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April 2021

Debt Advisory Update

Having been launched on Sunday, the new European Super League reached its knock-out stages on Tuesday with the English teams exiting early, leaving the Spanish and Italian teams in the Final. 
For some, this may seem like a good week to bury bad news, in the words of Jo Moore, so watch out for more announcements like the abandonment of the new £2.6m Downing Street press conference room after being used just once.
In passing, I learnt today that Credit Suisse won an award from Risk.net in February for Risk Innovation of the Year for a new tool guarding against operational risks, despite the Chief Risk Officer not knowing about a client to which it had $20bn of exposure.  I’m sure the award features prominently in the disclosure for its $2bn of mandatory convertible notes issued today.

Debt weekly image - 22 April
TL / DR: Super League & JP Morgan; Prisons & Barclays; What we got right/ wrong  in March 2020  

1.  Not so Super League

  • Slightly lost in the noise this week about a potential European Super League, JP Morgan committed to €3.5bn of 23-year loans at 2-3%.  This would have resulted in each club receiving an immediate payday for the clubs of €200-300m followed by 23 years of repayments at about €20m p.a.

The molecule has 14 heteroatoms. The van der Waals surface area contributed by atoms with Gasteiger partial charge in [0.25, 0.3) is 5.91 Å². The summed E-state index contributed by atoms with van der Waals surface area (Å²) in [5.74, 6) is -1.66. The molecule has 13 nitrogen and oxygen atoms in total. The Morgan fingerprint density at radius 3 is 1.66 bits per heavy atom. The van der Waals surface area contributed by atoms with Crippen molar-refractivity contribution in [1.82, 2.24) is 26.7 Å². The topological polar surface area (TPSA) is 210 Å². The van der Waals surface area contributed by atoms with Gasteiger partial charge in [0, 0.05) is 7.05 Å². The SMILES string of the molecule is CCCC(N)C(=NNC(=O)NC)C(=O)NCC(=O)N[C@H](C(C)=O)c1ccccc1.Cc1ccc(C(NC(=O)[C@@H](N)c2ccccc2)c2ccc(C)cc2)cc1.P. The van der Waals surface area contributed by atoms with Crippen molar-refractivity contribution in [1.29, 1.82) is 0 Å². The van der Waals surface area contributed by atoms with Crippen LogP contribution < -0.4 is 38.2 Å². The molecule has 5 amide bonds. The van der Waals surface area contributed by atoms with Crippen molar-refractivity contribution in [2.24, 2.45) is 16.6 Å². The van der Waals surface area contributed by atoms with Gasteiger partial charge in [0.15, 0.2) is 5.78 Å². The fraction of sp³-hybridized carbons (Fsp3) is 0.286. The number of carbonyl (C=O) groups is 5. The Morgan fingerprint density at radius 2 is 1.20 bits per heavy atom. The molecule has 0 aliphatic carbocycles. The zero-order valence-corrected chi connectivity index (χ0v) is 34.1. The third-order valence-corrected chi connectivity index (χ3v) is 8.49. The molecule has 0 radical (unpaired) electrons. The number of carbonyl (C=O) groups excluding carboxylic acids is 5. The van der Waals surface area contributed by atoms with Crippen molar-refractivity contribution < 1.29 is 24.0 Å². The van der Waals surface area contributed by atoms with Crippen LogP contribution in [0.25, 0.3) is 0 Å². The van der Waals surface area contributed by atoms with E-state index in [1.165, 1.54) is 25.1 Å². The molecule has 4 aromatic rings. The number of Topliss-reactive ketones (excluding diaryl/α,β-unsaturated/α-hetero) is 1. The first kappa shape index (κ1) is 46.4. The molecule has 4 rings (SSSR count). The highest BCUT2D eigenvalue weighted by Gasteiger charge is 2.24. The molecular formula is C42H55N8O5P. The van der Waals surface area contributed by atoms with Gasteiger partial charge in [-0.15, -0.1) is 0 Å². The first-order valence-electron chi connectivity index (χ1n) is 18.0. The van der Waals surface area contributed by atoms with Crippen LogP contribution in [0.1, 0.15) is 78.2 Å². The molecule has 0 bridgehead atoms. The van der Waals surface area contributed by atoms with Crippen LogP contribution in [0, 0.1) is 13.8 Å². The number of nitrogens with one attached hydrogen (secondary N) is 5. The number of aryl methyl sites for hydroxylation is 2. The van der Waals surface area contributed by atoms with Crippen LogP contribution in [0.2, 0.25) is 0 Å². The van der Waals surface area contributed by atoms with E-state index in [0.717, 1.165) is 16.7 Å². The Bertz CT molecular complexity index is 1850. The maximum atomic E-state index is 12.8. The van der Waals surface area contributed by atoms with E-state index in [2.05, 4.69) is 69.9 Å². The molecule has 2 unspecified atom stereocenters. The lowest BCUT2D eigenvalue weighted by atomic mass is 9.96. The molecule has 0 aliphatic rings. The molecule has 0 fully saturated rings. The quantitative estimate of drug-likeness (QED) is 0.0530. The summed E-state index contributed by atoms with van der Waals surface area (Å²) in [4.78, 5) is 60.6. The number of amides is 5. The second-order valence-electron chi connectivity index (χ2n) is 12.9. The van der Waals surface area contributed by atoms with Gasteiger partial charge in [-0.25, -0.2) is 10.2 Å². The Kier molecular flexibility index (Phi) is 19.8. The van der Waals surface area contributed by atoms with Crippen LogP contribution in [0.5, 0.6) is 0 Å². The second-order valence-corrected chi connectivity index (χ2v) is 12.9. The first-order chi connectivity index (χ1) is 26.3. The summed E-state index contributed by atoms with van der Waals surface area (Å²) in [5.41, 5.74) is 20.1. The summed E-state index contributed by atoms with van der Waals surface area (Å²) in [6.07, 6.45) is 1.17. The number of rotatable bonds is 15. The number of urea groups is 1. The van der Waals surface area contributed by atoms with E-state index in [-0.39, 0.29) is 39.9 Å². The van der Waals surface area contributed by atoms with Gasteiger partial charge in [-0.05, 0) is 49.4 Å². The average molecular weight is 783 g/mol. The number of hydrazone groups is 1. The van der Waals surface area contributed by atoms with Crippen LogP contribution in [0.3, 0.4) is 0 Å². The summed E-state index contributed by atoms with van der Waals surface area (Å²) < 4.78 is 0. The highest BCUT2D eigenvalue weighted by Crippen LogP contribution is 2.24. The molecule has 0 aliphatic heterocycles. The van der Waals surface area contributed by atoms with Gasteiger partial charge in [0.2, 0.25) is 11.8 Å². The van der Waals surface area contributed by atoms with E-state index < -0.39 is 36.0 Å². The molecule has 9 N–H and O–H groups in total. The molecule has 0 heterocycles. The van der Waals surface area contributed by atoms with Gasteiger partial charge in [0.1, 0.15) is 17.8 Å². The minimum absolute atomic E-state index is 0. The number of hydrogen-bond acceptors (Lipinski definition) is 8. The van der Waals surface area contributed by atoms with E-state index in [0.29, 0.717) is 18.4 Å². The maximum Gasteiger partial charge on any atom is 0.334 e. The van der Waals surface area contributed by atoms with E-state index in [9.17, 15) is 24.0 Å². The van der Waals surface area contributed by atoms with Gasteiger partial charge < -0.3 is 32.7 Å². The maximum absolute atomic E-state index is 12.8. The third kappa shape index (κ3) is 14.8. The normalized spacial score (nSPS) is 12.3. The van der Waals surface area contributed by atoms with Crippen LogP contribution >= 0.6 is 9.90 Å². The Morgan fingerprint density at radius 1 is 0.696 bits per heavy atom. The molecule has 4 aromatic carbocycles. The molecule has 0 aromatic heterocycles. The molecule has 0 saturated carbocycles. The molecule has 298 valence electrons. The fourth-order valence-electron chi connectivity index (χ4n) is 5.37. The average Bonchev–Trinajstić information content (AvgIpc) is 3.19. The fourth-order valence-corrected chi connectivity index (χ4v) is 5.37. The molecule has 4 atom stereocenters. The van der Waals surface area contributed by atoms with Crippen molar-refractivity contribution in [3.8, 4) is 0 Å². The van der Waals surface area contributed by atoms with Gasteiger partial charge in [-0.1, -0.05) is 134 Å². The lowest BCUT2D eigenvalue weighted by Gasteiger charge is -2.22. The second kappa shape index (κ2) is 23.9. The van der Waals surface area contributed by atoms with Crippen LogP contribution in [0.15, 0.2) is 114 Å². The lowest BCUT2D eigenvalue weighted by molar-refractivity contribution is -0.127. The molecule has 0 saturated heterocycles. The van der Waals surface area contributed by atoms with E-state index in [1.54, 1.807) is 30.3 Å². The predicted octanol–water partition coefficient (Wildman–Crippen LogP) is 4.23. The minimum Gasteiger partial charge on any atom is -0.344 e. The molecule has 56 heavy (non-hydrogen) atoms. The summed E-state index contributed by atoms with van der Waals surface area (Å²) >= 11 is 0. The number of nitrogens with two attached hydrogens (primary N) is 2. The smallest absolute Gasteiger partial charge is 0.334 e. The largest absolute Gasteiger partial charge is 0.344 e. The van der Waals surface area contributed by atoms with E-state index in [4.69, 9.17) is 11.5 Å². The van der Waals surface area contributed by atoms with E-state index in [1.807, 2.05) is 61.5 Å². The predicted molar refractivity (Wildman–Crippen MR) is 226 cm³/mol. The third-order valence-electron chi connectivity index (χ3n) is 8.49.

• JPM are no strangers to football controversy: they arranged £540m of debt for Glazers to buy Manchester United in 2005 which led to attacks on the homes of the Rothschild bankers who advised (resulting in their home addresses being removed from Companies House).
  • Perhaps surprisingly, according to the NYT, this deal had apparently been considered by JPM’s reputation committee.  Maybe the US bank just doesn’t view soccerball as being as important as Bill Shankly did.  But it doesn’t seem particularly wise just as JPM is about to launch consumer banking in the UK under its Chase brand.
  • Anyway, this deal has probably died now, to the relief of JPM’s loan bankers, who after the controversy would surely have struggled to syndicate this to 20-30 banks globally.

2.  Lock ‘em up

  • It’s not clear whether Barclays’ reputation committee considered its role as bookrunner on bonds to be issued to construct two new prisons in Alabama, two years after it committed not to finance private prisons, following many of its US peers.
  • At the end of March, Barclays launched a deal for the Public Finance Authority, an odd Wisconsin body that enables other municipalities and some private sector organisations to issue tax-exempt bonds.  The bonds were ‘on behalf of’ CoreCivic, a private sector prison owner and operator, but the facilities would be leased to the State of Alabama.  It seems like an elaborate way for Alabama to finance these prisons off-balance sheet.
  • Barclays appears to have thought this was OK because it (a) wasn’t lending to CoreCivic, (b) the bonds were issued by the PFA and (c) the prison was to be operated by the state.  It was also viewed as helping Alabama modernise its prison systems, akin to a ‘transition’ project.
  • It probably wasn’t helpful therefore that the spokesperson for Alabama redirected Bloomberg’s enquiries to CoreCivic since this was “responsible for obtaining financing for this project”.